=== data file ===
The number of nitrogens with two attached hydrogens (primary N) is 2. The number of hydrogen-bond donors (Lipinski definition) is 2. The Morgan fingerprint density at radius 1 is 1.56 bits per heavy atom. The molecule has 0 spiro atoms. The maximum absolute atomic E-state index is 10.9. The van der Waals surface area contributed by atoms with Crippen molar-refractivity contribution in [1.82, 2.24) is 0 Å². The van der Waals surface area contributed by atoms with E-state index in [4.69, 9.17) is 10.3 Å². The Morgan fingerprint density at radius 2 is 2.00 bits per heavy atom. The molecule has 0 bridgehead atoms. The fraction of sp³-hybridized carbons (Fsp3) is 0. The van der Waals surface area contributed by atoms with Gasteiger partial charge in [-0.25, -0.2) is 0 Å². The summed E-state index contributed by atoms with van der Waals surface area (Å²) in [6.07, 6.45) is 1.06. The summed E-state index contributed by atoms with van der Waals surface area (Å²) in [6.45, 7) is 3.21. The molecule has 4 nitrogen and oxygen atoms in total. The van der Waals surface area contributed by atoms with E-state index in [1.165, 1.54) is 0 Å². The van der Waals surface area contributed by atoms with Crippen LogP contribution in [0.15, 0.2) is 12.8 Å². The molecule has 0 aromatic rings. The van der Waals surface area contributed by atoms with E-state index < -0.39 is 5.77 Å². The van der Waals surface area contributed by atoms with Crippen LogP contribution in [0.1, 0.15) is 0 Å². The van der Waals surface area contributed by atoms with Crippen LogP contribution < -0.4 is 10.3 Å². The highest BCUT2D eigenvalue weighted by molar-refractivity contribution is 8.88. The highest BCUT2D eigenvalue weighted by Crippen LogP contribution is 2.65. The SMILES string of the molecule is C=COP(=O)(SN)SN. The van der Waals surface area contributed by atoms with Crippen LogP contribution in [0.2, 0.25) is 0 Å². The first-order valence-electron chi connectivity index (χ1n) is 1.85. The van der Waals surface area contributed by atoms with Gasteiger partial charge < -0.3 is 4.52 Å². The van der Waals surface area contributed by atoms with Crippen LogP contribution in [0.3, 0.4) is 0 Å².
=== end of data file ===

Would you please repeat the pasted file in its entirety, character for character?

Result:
The number of nitrogens with two attached hydrogens (primary N) is 2. The number of hydrogen-bond donors (Lipinski definition) is 2. The Morgan fingerprint density at radius 1 is 1.56 bits per heavy atom. The molecule has 0 spiro atoms. The maximum absolute atomic E-state index is 10.9. The van der Waals surface area contributed by atoms with Crippen molar-refractivity contribution in [1.82, 2.24) is 0 Å². The van der Waals surface area contributed by atoms with E-state index in [4.69, 9.17) is 10.3 Å². The Morgan fingerprint density at radius 2 is 2.00 bits per heavy atom. The molecule has 0 bridgehead atoms. The fraction of sp³-hybridized carbons (Fsp3) is 0. The van der Waals surface area contributed by atoms with Gasteiger partial charge in [-0.25, -0.2) is 0 Å². The summed E-state index contributed by atoms with van der Waals surface area (Å²) in [6.07, 6.45) is 1.06. The summed E-state index contributed by atoms with van der Waals surface area (Å²) in [6.45, 7) is 3.21. The molecule has 4 nitrogen and oxygen atoms in total. The van der Waals surface area contributed by atoms with E-state index in [1.165, 1.54) is 0 Å². The van der Waals surface area contributed by atoms with Crippen LogP contribution in [0.15, 0.2) is 12.8 Å². The molecule has 0 aromatic rings. The van der Waals surface area contributed by atoms with E-state index < -0.39 is 5.77 Å². The van der Waals surface area contributed by atoms with Crippen LogP contribution in [0.1, 0.15) is 0 Å². The van der Waals surface area contributed by atoms with Crippen LogP contribution < -0.4 is 10.3 Å². The highest BCUT2D eigenvalue weighted by molar-refractivity contribution is 8.88. The highest BCUT2D eigenvalue weighted by Crippen LogP contribution is 2.65. The SMILES string of the molecule is C=COP(=O)(SN)SN. The van der Waals surface area contributed by atoms with Crippen LogP contribution in [0.2, 0.25) is 0 Å². The first-order valence-electron chi connectivity index (χ1n) is 1.85. The van der Waals surface area contributed by atoms with Gasteiger partial charge < -0.3 is 4.52 Å². The van der Waals surface area contributed by atoms with Crippen LogP contribution in [0.3, 0.4) is 0 Å².